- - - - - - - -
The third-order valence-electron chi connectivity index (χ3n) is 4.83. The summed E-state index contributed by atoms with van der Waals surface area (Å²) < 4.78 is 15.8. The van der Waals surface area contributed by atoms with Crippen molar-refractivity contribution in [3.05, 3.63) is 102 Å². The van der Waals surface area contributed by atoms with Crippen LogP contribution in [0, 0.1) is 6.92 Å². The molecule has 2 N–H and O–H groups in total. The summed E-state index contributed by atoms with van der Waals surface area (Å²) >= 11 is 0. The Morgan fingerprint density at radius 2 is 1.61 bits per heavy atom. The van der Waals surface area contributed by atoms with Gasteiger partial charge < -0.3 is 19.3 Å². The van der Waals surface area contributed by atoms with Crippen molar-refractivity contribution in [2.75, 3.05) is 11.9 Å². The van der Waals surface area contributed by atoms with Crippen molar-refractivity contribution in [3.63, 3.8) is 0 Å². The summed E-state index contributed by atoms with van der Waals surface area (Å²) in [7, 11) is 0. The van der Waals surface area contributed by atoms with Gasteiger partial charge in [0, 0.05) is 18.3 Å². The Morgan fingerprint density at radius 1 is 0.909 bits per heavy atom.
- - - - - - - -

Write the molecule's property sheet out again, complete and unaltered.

The third-order valence-electron chi connectivity index (χ3n) is 4.83. The summed E-state index contributed by atoms with van der Waals surface area (Å²) < 4.78 is 15.8. The van der Waals surface area contributed by atoms with Crippen molar-refractivity contribution in [3.05, 3.63) is 102 Å². The van der Waals surface area contributed by atoms with Crippen LogP contribution in [0, 0.1) is 6.92 Å². The molecule has 2 N–H and O–H groups in total. The summed E-state index contributed by atoms with van der Waals surface area (Å²) >= 11 is 0. The Morgan fingerprint density at radius 2 is 1.61 bits per heavy atom. The van der Waals surface area contributed by atoms with Gasteiger partial charge < -0.3 is 19.3 Å². The van der Waals surface area contributed by atoms with Crippen molar-refractivity contribution in [2.75, 3.05) is 11.9 Å². The van der Waals surface area contributed by atoms with Crippen molar-refractivity contribution in [3.63, 3.8) is 0 Å². The summed E-state index contributed by atoms with van der Waals surface area (Å²) in [7, 11) is 0. The van der Waals surface area contributed by atoms with Gasteiger partial charge in [0, 0.05) is 18.3 Å². The Morgan fingerprint density at radius 1 is 0.909 bits per heavy atom.